12 Comics CEO and Founder Mark Hair believes that comics are actually an effective way to engage students in their schoolwork and excite them about history, science, and literature. Since 2003, he has been leading projects that allow every student to create a superhero and then incorporate the superheroes into their lessons.
12 Comics offers students physical representation of their hard work and effort through trading cards and stories featuring their superheroes. Superheroes grow in strength and prominence based on student grades, test scores, and completed homework assignments. Students want to see their superheroes gain more power and that means doing well on their assignments, or missions.
The science mission involves students learning about the science of superhero abilities through the study of biology and physics. Students learn about historical events, such as writing a short story of what would happen if their superhero stopped the assassination of Abraham Lincoln or John F. Kennedy, Jr. Adding a personal superhero into the curriculum inspires students to think about lessons in a new, innovative way.
Using comics to engage students in learning is unconventional, but it works. “I loved seeing how engaged the students were during the creative process,” said Allyson Cook, the Deputy Campus Director for Citizen Schools at Eagle Academy.
“The scholars began to be more proactive to excelling, knowing their progress reports and report grades directly affected their hero,” says Shakirah Islam, the AmeriCorps Teaching Fellow who led the comic art apprenticeship.
“It was the only apprenticeship that I’ve experience where the students had to be basically kicked out of class because they wanted to stay and finish their missions.” said Islam. Students talked about the comic art program in the hallways and always looked forward to it. Students competed with each other about their word count, an indication of their superhero strength.
12 Comics and Citizen Teachers are natural allies brought together by the experiences of Eagle Academy for Young Men’s Operations Manager, Thomas Owens. Owen’s son went through the 12 Comics program and saw first-hand the benefits of stimulating creativity to raise school engagement.
With Citizen Schools' extended learning time integrated into the school's culture, innovative programs like 12 Comics can fit in seamlessly into the learning day. If the staff of Eagle Academy had superpowers, they would probably have the ability to make partnerships transform.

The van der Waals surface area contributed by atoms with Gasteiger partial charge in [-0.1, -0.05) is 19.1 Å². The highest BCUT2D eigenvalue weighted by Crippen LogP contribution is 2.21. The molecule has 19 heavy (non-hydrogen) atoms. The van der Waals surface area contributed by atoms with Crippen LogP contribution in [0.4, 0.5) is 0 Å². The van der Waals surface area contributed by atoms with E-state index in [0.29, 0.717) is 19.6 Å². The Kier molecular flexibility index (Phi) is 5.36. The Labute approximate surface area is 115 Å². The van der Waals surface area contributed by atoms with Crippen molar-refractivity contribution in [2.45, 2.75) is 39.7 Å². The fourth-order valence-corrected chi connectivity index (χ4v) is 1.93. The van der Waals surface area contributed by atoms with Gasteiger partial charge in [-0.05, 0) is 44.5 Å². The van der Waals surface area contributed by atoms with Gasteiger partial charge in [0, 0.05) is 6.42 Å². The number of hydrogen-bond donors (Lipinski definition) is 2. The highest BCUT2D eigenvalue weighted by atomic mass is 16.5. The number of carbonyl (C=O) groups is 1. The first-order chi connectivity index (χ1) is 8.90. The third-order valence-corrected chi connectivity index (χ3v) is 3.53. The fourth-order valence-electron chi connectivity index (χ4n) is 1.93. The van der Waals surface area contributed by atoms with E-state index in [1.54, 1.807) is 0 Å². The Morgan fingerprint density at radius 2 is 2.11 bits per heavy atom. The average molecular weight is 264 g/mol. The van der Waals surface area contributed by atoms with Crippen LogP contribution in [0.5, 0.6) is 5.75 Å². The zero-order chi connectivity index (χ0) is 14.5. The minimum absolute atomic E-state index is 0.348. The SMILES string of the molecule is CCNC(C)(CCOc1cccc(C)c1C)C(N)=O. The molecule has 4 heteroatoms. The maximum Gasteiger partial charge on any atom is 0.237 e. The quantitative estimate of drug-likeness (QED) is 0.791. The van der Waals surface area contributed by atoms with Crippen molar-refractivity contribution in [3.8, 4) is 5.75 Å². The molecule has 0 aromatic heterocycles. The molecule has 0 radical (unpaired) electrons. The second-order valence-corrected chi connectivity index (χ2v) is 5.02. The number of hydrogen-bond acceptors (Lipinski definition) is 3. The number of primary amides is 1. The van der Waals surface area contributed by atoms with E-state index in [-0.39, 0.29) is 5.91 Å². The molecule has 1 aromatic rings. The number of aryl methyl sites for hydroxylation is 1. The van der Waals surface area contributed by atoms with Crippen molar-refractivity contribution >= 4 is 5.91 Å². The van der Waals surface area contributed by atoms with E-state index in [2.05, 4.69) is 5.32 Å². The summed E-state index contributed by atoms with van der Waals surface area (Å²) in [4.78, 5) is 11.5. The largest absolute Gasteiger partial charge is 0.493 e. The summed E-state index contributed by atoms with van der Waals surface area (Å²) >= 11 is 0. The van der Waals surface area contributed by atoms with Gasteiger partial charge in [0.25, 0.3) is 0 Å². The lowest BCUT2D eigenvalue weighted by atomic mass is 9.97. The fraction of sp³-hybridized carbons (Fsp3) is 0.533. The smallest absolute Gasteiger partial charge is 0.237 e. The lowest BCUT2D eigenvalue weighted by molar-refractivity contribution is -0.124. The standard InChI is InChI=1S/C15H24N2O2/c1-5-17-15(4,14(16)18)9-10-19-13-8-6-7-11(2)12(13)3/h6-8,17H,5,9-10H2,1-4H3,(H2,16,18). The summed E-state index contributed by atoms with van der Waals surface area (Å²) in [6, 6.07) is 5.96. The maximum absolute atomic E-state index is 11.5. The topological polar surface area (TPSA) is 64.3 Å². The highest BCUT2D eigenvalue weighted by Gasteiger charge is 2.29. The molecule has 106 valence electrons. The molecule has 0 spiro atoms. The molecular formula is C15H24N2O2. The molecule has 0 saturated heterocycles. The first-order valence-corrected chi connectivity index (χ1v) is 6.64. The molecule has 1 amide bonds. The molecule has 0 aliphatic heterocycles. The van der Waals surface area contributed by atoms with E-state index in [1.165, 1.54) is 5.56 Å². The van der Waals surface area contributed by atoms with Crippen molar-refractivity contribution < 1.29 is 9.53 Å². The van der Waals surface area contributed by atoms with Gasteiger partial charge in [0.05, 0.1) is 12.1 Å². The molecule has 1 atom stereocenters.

On Tuesday, April 29, 250 people gathered at the elegant Carolands Chateau in Hillsborough, CA, for Citizen Schools California's second annual gala, benefitEd. Citizen Schools California supporters and champions explored the halls of the exquisite chateau to see Bay Area middle school students showcase their Design Thinking projects, play with the android apps they created, and present the robots they built. The event celebrated the success of Citizen Schools students and honored our partnership with the HP Company Foundation.
Through our partnership with organizations like the HP Company Foundation, we are able to offer more engaging opportunities to students in the Bay Area. This video introduces us to HP’s dedicated volunteer teachers, who connect their passions for technology and photography to the dreams and aspirations of the Bay Area's young minds.
Film Credits: Director:Aaron Shadwell Producer: Colin Stokes
Special Thanks: Marlon Evans Amika Guillaume Sarah Partin Alison Townley Jim Vanides Alumni, students and teachers at Cesar Chavez Academy
Citizen Schools to Participate in “American Graduate Day 2013,” Live National Multiplatform Event to Keep Students on the Path to Graduation, Premieres September 28 on Public Television